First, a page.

While in junior high school, I played TSR games with my friends on the weekends. AD&D, Boot Hill, Top Secret, Gamma World, and Star Frontiers were played all day Saturdays and sometimes late into the night. When I entered high school, I met new gamer friends and we explored other games. One of our favorites, since it was during the Cold War, was the post-apocalyptic Twilight: 2000. D&D was always the mainstay.
One game that I always thought was fascinating was Traveller. I picked up a copy of the boxed set of three rule books in San Francisco while on a family trip to California. This was the first science-fiction role-playing game I had ever seen. Amazingly, I had never heard of it before. I read and re-read those rule for years. But I never, ever had anyone to play it with. No one else I knew had a copy of the rules. I had no frame of reference for conducting a game so I never felt comfortable running a session. But I did have fun with the random star system generator.
Systems of game rules have always been fascinating to me. I’ve never been the best strategist, as some of my friends will attest. But that never stopped me from tinkering with role-playing game concepts. While in high school, a burst of inspiration drove me to create an entirely new game system. Although I enjoyed various genre games, I thought it would be interesting to have one game that covered all the bases. Magic spells, melee combat, martial arts, gun battles, vehicle combat, spaceships, science-fiction gadgets, etc. all rolled into one set of rules. This game I titled Colony. The premise was that the player-characters were colonists of the far future that have set up homestead on a planet filled with swords and sorcery. My friends and I played several sessions of the game and they seemed to enjoy it. I printed up the rules on an Atari dot-matrix printer. And I might still have that rule book squirreled away someplace in storage.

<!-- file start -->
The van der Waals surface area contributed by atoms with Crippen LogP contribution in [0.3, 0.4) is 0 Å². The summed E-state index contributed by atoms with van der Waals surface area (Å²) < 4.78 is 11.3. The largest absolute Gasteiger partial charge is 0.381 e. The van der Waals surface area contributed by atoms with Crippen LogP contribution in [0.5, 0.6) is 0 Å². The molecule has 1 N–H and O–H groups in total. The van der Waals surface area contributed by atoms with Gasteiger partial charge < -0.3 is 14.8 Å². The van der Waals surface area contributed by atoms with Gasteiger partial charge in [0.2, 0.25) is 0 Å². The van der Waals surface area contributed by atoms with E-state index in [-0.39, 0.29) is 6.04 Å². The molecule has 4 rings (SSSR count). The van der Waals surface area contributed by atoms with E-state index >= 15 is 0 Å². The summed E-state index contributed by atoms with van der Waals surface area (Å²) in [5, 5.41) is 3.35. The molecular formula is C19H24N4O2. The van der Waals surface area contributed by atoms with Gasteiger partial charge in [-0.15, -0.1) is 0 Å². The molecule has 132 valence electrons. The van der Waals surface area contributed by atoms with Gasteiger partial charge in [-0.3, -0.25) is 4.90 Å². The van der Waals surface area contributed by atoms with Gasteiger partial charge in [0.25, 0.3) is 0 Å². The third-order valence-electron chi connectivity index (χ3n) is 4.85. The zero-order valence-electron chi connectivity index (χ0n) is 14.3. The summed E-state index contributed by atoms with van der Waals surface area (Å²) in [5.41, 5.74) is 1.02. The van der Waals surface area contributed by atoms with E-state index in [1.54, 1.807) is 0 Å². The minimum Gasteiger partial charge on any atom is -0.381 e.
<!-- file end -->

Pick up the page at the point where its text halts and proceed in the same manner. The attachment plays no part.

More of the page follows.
But then I discovered GURPS, the Generic Universal Role-Playing System. With mixed feelings, I realized that this was the game I was trying to write. Simple and elegant with an infinitely open-ended set of rules, I was sold on Steve Jackson’s masterpiece. I thereafter scoffed at D&D and mocked what I thought was an archaic set of rules. Sure, I purchased all three of the core rulebooks of the second edition of D&D. But at that time I was never very interested in playing it. TSR's marketing of Forgotten Realms and Dragonlance were of no interest to me at all. Me and my friends were all convinced that GURPS was the way to play.
And so the Generic Universal Role-Playing System was the only one I played for almost 10 years.